Back in February 2019, we shared Lee Porter’s story about his journey towards a STEM career. At that point, Lee had been part of Moving On Tyne & Wear (MOTW) for a little while and had just finished a course with TICE where he completed his first practical games development project. Six months on, Lee has been able to use the game he developed during that time to impress one of the North East’s leading creative and digital agencies, Drummond Central (DC).
When we visited him, Lee had just completed an action-packed two-week placement with Drummond Central’s digital arm, Coalface. We caught up with him and Drummond team members Lee Peacock and Michael Grange to chat about the experience.
Lee’s time at DC
Lee has been working hard to figure out the right path for and how he can and develop his skills, but knowing how an office environment works and feels is a crucial step towards building confidence.
He was working with Neil, MOTW Volunteer Coordinator from our delivery partner organisation, North Tyneside VODA, alongside his Health Pathways Officer and Job Coach. Neil used his connections to find agencies who might speak with Lee, offer a tour of their digs and give him a flavour of agency life.
Lee Peacock, Content Executive at Drummond Central said, “When we first spoke to Neil, we didn’t know what this was going to be. He just wanted Lee to come in and chat with some people in the industry, get a little bit of guidance and instruction. It wasn’t till he showed us Run Foxy, Run (the game Lee developed) that Michael got really excited and wanted to bring him on board. He’s made his way here 100% on raw talent – not contacts and who he knows. He blew Michael away.”
Coalface’s Digital Project Manager, Michael Grange, worked closely with Lee during what ended up being a two-week placement.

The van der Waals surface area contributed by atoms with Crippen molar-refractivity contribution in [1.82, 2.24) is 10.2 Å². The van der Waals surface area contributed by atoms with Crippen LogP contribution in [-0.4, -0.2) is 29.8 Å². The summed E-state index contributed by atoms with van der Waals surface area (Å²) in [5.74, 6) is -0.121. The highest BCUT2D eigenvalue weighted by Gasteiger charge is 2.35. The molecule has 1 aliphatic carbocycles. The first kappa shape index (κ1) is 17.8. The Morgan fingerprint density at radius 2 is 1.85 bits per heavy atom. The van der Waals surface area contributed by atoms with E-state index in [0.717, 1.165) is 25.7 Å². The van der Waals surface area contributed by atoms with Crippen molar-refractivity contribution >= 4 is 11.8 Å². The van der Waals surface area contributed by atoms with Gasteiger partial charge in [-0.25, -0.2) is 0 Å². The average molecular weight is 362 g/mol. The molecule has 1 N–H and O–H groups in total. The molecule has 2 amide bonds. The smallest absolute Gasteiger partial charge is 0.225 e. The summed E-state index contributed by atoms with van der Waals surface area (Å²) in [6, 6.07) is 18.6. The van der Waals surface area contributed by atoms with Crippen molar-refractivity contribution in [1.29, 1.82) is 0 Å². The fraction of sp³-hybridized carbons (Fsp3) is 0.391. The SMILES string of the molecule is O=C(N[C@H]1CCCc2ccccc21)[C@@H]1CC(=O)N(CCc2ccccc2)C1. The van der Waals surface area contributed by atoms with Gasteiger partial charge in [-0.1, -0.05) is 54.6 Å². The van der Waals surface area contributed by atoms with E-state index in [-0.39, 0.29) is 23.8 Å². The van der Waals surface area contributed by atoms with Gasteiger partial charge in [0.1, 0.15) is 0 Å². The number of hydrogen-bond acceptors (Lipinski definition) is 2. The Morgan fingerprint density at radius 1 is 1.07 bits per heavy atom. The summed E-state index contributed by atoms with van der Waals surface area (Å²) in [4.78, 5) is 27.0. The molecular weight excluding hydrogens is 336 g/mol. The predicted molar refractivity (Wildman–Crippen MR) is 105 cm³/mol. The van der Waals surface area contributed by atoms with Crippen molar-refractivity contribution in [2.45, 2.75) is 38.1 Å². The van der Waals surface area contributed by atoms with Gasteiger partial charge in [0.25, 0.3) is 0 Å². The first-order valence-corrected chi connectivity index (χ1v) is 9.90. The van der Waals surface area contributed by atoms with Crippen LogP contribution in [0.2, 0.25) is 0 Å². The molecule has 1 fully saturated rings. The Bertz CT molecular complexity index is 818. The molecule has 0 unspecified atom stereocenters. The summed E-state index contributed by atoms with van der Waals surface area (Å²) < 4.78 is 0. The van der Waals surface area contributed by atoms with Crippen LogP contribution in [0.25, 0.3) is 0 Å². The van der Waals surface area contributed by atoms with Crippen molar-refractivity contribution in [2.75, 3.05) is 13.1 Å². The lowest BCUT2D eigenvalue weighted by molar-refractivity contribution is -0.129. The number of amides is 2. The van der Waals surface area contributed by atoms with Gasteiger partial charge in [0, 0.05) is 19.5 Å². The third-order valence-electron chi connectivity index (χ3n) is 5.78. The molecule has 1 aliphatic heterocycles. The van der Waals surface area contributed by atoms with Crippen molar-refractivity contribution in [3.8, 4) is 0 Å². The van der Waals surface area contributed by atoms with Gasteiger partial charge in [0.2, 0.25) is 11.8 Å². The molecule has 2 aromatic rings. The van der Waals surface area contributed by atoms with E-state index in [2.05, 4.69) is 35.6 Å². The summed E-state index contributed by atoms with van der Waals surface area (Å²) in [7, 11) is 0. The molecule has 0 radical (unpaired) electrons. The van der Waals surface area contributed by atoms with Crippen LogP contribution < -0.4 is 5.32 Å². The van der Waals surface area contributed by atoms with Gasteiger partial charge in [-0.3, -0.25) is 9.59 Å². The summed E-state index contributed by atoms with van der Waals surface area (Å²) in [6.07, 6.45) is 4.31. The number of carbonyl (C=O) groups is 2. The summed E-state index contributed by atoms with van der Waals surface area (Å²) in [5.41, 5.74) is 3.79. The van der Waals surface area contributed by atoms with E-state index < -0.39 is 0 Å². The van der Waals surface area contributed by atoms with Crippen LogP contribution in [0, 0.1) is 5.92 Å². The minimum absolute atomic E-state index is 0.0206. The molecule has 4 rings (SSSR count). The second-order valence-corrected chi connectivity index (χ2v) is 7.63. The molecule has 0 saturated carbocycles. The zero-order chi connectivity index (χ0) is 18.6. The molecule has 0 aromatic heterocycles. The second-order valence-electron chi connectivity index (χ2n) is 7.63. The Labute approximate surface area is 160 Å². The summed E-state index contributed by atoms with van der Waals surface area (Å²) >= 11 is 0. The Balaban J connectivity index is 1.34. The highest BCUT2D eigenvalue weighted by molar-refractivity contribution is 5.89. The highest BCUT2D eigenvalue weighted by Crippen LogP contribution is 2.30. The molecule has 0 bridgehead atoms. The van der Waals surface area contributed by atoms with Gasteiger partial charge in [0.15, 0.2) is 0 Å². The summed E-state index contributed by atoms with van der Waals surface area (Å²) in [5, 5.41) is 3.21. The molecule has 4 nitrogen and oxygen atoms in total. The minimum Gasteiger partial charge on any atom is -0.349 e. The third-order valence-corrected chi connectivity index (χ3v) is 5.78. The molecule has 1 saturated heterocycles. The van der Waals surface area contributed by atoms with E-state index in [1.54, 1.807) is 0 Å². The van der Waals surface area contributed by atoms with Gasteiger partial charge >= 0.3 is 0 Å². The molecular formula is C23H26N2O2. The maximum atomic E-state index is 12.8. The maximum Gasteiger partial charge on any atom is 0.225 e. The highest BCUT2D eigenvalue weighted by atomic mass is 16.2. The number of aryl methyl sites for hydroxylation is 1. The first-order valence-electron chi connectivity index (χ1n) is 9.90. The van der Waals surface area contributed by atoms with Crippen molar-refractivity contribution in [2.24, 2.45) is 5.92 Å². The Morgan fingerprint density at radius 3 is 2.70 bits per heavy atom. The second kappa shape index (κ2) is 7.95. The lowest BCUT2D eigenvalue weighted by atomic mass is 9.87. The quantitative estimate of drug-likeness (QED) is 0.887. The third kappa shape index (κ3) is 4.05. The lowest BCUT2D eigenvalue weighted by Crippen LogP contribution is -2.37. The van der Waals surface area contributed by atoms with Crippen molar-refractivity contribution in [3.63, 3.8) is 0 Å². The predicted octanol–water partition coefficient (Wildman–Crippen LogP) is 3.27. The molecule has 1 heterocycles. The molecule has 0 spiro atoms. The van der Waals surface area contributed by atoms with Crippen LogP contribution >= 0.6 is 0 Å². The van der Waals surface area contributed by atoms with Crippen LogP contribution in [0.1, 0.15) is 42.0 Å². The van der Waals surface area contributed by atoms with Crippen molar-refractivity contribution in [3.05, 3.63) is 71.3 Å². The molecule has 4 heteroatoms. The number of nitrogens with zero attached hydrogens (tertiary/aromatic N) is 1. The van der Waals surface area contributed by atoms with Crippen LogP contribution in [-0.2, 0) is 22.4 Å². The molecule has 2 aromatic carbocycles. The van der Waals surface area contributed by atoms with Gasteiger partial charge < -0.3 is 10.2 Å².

“The last thing I wanted to do is bring Lee along and just have grunt work for him to do. It was just by chance that we had something we thought Lee would be able to assist with and which leveraged Lee’s skill sets. Lee has been great to work with. He took the brief like any other developer.
“We had a problem that we needed him to solve. We were looking for a solution and we didn’t spoon-feed him anything. We asked him to use his skills and knowledge. That’s exactly what he did.
“This is a real-life client and real-life project. It’s something that we didn’t initially have in-house expertise on. When I first met Lee and Neil from VODA, he showed me ‘Run Foxy, Run’, and I instantly saw that Lee had talents in that area. It was then decided that Lee would come across and work with us.”
We asked Lee what he had been working on during his work experience: “I’m using the same programme to create a globe the user can interact with. It’s for Northumbria University. It’s supposed to show parts of a student’s journey. I’ve been doing brand new stuff. I’ve been learning as I go along. From the get-go, I felt like part of the team. I’ve been treated no differently. I’ve got a nice bit of experience and met some nice people.”
Drummond Central is no stranger to welcoming people through their doors and supporting learning. School of DC is the agency’s work experience initiative aimed at young people.
Lee Peacock told us, “School of DC was put in place to stop people having to come in every week and not get much out of it. We found that a lot of the time when people were coming in when we were busy, we were giving work that we needed to offload. We wanted to give people valuable experience. Lee’s experience has very much followed that ethos. We wanted Lee’s experience to have some worth rather than him sitting in the corner cracking on with a pretend project. You get the best out of real-life experience, working on client briefs, and working with guidelines. It gives you the best taste of working in the industry full-time.”
When we asked what Lee got out of the experience, he stated: “I’ve met some really interesting people. People have actually offered to help out afterwards. So, I’ve got some contacts.”
Thanks to the help of Drummon Central’s Motion Graphic Lead, Gareth Wood, Lee was introduced to a whole new avenue of opportunities. “I very much want to get into game development but it’s opened my eyes to various other areas like web development. That could be something I add to my skill set. I had a discussion last week with somebody who works with animation. That’s shifted my target slightly. I want to do programming in animation. Rather than building a game in its entirety, working on just one element and making the character look good with movement.”
To add to this, CoalFace’s Senior Front-end Developer, Cass Woodhill, has offered Lee continued support with his portfolio.
We’re so pleased we were able to help Lee forge a connection with a leading agency from the North East. He now has more tools in his belt to take him further. Compared to when MOTW staff first met Lee, he’s grown immeasurably. We know Lee has a bright future ahead of him. We can’t wait to see what’s in store.